Dr. Rebekah Gee, secretary of the Louisiana Department of Health, addressess public health issues and health care spending at the Acadiana Culture of Health Summit at the University of Louisiana at Lafayette Student Union on Tuesday.

Louisiana’s top health official said 2019 will be the “year of public health,” with the state agency shifting its focus to “social determinants” like stress, housing, diet and other environmental factors to make people healthier and save money.

Speaking at the Acadiana Culture of Health Summit Tuesday, Dr. Rebekah Gee said Medicaid expansion, which has extended coverage to nearly a half-million Louisianians, has created a “blanket of coverage” throughout the state. Now, the Louisiana Department of Health is trying to make people healthier.

The state needs to focus on factors like race, stress, early childhood experience, housing, diet, smoking and others factors, Gee said. There’s “low-hanging fruit” outside the clinical care landscape, she added.

“Those things matter so much more than health care and yet we spend in our state $14 billion, and almost all of my spending is on health care and not public health,” Gee said. “We’re reimagining what public health looks like.”

For instance, Gee said treating a child with recurring asthma issues without treating the mold in the child’s home that causes it is wasting health care dollars. Initiatives could include coordinating with local organizations to provide healthier food options in schools and workplaces; using nontraditional strategies to identify people living with Hepatitis C; and investing in housing programs and infrastructure with an eye toward health.

The department is in the process of re-procuring Medicaid managed care, with a request for proposals likely to be issued early next year.

As part of that process, Gee said she hopes the companies providing services can put an increased focus on public health. A white paper issued earlier this year by her department said the next generation of managed-care contracts will require organizations to collect and analyze data to address health disparities and improve community collaboration, among other things.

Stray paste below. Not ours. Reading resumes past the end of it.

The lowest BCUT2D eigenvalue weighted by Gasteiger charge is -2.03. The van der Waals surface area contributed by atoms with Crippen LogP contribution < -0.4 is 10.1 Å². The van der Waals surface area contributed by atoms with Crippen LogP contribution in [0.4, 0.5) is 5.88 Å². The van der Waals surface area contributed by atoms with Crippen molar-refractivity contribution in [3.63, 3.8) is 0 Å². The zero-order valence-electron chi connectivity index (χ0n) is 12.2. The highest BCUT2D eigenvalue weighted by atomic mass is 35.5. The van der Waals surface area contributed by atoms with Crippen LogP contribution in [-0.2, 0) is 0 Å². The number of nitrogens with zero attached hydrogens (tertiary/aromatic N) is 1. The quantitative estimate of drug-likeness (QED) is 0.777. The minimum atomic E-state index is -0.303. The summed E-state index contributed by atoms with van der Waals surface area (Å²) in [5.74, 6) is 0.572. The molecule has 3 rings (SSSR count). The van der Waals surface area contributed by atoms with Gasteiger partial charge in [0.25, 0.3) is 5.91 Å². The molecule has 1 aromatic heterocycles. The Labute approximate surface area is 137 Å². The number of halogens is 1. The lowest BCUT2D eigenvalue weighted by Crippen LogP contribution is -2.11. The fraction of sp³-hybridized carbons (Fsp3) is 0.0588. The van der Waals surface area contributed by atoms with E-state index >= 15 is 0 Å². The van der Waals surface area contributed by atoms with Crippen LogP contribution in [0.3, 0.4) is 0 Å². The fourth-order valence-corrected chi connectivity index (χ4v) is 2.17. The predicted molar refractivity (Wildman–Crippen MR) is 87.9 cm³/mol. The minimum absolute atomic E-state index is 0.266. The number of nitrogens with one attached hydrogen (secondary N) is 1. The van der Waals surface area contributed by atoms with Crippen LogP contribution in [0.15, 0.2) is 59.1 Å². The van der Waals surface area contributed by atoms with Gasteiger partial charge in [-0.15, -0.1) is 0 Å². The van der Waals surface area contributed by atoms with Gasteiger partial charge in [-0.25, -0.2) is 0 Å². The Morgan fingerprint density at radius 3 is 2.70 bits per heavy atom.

Gee said the focus on public health initiatives likely will come without an increase in funding. Instead, the department will use “creativity and redirection” and existing dollars.

Gee also touted the success of the state’s Medicaid expansion, which has enrolled more than 480,000 people.

The department, which has been the center of a controversy over misspent Medicaid dollars, inherited an “onerous and complex” eligibility system, she added. State auditors earlier this year estimated the agency may have allowed up to $85 million to be misspent on ineligible people during a 20-month period.

Earlier this month, the department unveiled its new Medicaid enrollment system, which leaders said would address concerns over those potentially misspent funds. The $71 million effort was mostly covered by the federal government, and has been in the works for years.

Gee said while Louisiana has expanded access to health care and to treatment, health care costs remain a serious problem.

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Follow Sam Karlin on Twitter, @samkarlin.